Scott Rettberg & Jeremy Welsh exhibition Rom 8

Friday 5 October 6.00 pm, Rom 8, Vaskerelven, Bergen

In connection with the Re:place startup seminar, Jeremy Welsh and Scott Rettberg wil be opening an exhibition featuring a range of works in video, sound,  photography and text.

Scott Rettberg shows several collaborative projects, made together with Roderick Coover and Nick Montford. Jeremy Welsh shows Spatial Traces, a video work with sound by Robert Worby, and Places/Traces, a selection of works-in-progress from an ongoing series of investigations of place in video, photography, sound and text. The project consists of several parts, including "SMS Bamboo Forest", an ongoing work combining digital photographs, video and sound, started in 2009 in a Chinese garden in Sydney.  Image below from the series Places/Traces (2010 - 2012) a collection of photographs recording traces and remnants, marks, scarrings, abandoned or discarded items and neglected spaces in the urban environment.

"Katastrofetrilogien"  (2010-2011), co-produced by Roderick Coover and Scott Rettberg

Katastrofetrilogien is a trilogy centered on themes of how stories of historic disasters impact contemporary conversations and relationships. Collaboratively and organically constructed, these three films call upon histories of deadly volcanic ash, great floods, and the plague to tell stories of present day longing, anxiety, and environmental change.

"The Last Volcano / Det siste utbruddet"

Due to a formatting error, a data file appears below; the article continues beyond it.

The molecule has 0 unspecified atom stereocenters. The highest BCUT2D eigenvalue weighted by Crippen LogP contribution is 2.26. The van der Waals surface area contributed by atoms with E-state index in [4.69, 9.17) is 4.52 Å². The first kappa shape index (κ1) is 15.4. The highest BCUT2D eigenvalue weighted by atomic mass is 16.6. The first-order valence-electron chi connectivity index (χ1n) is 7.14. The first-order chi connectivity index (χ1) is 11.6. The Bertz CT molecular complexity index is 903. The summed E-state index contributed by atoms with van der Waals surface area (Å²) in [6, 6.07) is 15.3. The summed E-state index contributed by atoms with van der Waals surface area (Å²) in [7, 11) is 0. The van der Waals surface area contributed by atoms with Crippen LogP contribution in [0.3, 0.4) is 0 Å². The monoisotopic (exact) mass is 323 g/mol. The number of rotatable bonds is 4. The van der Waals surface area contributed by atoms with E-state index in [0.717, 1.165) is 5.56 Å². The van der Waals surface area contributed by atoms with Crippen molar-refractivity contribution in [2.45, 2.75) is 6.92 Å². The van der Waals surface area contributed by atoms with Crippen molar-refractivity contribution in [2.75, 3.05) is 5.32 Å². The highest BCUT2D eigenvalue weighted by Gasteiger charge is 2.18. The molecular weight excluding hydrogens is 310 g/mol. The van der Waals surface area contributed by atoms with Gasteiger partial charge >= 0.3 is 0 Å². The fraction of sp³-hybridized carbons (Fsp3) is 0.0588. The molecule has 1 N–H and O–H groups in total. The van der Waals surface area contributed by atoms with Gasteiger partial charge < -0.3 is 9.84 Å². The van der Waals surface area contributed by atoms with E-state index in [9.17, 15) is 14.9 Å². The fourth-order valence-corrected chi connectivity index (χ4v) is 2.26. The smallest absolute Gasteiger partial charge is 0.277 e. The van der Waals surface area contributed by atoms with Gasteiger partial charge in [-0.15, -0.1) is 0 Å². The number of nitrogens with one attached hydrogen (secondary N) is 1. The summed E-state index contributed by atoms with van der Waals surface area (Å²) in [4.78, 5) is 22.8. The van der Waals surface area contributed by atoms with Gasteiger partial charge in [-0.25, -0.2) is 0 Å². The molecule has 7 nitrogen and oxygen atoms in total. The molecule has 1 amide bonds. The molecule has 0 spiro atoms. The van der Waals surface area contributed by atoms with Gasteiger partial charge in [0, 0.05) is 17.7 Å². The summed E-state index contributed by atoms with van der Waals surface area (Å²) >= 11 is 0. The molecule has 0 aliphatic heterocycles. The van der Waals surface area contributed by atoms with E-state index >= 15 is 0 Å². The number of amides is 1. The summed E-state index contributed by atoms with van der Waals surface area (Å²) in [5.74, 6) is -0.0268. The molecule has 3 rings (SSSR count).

A story of a catastrophic volcanic eruption and its aftermath is retold by a woman to a man before the slowly turning image of contemporary urban landscape. Though the story seems to reference events of the distant past, its setting and telling raise anxieties related to cycles of memory and forgetting.

Direction: Roderick Coover
Writing: Scott Rettberg 
Translation by: Daniel Apollon, Gro Jørstad Nilsen, and Jill Walker Rettberg
Voices: Gro Jørstad Nilsen and Jan Arild Breistein

"Cats and Rats / Rotter og katter"
A blind date between an American epidemiologist and a Norwegian woman takes place on a transatlantic Skype call. In trying to impress his potential paramour, the American steers the conversation terribly wrong, toward a discussion of the Plague and all the devastating historical memories it entails.

Direction: Roderick Coover
Writing: Scott Rettberg 
Translation by: Jill Walker Rettberg,
Voices: Jill Walker Rettberg and Rob Wittig

"Norwegian Tsunami/ Norsk flodbølge"
During a cigarette break on an oil platform in the North sea, a Scottish geologist and a Norwegian chef consider a certain strangeness in the waves, their changing spirits, and the last time a tsunami devastated the nearby shores.

Direction: Roderick Coover
Writing: Scott Rettberg 
Translation by: Scott Rettberg and Jill Walker Rettberg,
Voices: Gillian Carson and Kristian A. Bjørkelo 

“Three Rails Live” (2011-2012) by Roderick Coover, Nick Montfort, and Scott Rettberg